Selected Article

Title

Supported Cu Nanoparticles as Selective and Stable Catalysts for the Gas Phase Hydrogenation of 1,3-Butadiene in Alkene-Rich Feeds

Description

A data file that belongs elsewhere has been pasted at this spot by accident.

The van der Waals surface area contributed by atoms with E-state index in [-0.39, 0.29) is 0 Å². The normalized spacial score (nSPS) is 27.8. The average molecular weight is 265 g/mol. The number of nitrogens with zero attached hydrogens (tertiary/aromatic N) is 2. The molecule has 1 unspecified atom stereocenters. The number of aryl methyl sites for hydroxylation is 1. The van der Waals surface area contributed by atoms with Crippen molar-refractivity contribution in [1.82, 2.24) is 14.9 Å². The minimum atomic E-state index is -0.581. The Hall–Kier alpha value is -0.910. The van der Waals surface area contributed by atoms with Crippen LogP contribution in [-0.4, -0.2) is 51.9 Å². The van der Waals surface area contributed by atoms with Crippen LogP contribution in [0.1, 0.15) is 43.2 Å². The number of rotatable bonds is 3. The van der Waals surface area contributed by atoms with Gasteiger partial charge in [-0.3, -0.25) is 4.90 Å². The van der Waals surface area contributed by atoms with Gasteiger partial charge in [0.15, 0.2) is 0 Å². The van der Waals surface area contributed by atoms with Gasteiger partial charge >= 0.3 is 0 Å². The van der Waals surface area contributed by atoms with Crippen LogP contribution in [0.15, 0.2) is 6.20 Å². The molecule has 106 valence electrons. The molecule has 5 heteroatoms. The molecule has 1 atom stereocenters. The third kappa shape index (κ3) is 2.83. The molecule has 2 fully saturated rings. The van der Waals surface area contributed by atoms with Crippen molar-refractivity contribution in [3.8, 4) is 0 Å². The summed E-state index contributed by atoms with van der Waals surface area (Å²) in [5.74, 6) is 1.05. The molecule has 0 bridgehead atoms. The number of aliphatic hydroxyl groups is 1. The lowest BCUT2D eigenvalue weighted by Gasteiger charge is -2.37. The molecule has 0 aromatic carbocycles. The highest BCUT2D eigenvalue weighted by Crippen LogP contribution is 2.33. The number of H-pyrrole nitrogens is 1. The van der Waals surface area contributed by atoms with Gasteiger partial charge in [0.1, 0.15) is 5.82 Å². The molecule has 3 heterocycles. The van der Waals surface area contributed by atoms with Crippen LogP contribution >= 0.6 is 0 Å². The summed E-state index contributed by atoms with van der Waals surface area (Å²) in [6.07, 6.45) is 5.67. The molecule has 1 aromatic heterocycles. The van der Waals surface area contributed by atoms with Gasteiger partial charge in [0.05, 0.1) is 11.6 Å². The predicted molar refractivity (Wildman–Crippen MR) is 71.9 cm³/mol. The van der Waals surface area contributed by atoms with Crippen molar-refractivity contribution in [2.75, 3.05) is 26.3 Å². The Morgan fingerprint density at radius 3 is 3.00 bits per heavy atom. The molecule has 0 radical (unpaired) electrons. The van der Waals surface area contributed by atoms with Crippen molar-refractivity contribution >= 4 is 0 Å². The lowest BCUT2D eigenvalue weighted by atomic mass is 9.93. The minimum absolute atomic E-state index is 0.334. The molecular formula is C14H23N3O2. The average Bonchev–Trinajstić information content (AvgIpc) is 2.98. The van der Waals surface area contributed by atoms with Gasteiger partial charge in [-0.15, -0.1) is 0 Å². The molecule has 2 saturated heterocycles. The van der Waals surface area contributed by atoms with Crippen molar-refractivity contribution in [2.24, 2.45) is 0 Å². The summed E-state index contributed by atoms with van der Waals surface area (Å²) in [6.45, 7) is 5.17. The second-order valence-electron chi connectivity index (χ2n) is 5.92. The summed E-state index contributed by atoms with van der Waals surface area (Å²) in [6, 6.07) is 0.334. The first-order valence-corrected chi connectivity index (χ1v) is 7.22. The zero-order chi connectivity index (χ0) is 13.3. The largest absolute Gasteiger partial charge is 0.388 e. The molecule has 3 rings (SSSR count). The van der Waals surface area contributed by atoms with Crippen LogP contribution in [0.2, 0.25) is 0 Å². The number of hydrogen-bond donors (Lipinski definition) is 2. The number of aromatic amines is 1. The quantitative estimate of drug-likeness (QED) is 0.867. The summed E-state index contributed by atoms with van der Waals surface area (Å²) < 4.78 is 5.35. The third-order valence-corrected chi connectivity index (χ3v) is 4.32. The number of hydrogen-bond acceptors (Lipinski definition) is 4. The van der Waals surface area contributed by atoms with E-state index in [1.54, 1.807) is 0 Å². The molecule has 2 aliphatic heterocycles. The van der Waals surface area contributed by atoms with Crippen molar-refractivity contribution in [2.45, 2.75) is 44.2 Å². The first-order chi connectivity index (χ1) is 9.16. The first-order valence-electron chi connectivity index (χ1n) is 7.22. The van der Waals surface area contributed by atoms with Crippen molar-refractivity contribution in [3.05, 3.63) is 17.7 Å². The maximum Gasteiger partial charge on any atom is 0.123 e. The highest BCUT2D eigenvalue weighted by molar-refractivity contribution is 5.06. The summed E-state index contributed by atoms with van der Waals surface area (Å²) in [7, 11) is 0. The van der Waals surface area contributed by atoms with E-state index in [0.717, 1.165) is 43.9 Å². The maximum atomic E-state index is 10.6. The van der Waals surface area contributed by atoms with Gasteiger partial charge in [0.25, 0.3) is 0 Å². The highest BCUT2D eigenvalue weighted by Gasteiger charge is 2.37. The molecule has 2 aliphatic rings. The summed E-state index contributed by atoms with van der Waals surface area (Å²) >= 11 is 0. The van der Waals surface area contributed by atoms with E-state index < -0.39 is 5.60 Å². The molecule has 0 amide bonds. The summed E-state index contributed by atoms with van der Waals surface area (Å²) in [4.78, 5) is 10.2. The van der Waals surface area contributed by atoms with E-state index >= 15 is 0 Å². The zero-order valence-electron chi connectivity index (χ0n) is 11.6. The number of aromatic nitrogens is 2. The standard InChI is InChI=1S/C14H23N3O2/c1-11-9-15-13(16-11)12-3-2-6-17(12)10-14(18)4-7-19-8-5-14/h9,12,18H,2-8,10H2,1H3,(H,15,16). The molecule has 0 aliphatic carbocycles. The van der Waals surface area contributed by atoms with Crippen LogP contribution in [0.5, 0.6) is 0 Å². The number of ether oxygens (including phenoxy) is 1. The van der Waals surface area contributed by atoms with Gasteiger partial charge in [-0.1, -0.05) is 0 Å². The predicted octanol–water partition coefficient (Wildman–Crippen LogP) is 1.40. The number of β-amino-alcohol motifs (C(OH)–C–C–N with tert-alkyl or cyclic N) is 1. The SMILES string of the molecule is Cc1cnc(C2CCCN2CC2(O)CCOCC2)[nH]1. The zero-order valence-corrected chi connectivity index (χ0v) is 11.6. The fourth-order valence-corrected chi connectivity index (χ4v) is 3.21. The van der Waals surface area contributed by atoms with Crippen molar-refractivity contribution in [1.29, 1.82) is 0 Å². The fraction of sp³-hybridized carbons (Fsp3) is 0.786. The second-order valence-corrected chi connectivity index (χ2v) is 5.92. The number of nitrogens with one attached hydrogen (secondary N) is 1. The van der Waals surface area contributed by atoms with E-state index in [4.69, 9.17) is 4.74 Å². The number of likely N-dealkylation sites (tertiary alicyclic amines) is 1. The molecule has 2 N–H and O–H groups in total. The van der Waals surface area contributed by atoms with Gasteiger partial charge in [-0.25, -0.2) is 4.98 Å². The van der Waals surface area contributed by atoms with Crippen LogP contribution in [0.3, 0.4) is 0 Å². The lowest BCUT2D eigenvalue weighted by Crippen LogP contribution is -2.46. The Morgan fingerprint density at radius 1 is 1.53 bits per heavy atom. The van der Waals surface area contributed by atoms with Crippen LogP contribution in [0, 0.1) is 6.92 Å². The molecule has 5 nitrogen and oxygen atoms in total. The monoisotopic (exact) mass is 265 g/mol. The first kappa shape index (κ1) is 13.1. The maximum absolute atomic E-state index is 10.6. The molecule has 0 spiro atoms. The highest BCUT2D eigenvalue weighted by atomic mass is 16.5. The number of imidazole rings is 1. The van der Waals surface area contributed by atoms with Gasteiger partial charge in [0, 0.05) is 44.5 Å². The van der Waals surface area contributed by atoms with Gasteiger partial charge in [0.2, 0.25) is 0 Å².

Supported copper nanoparticles are a promising alternative to supported noble metal catalysts, in particular for the selective gas phase hydrogenation of polyunsaturated molecules. In this article, the catalytic performance of copper nanoparticles (3 and 7 nm) supported on either silica gel or graphitic carbon is discussed in the selective hydrogenation of 1,3-butadiene in the presence of a 100-fold excess of propene. We demonstrate that the routinely used temperature ramp-up method is not suitable in this case to reliably measure catalyst activity, and we present an alternative measurement method. The catalysts exhibited selectivity to butenes as high as 99% at nearly complete 1,3-butadiene conversion (95%). Kinetic analysis showed that the high selectivity can be explained by considering H2 activation as the rate-limiting step and the occurrence of a strong adsorption of 1,3-butadiene with respect to mono-olefins on the Cu surface. The 7 nm Cu nanoparticles on SiO2 were found to be a very stable catalyst, with almost full retention of its initial activity over 60 h of time on stream at 140 °C. This remarkable long-term stability and high selectivity toward alkenes indicate that Cu nanoparticles are a promising alternative to replace precious-metal-based catalysts in selective hydrogenation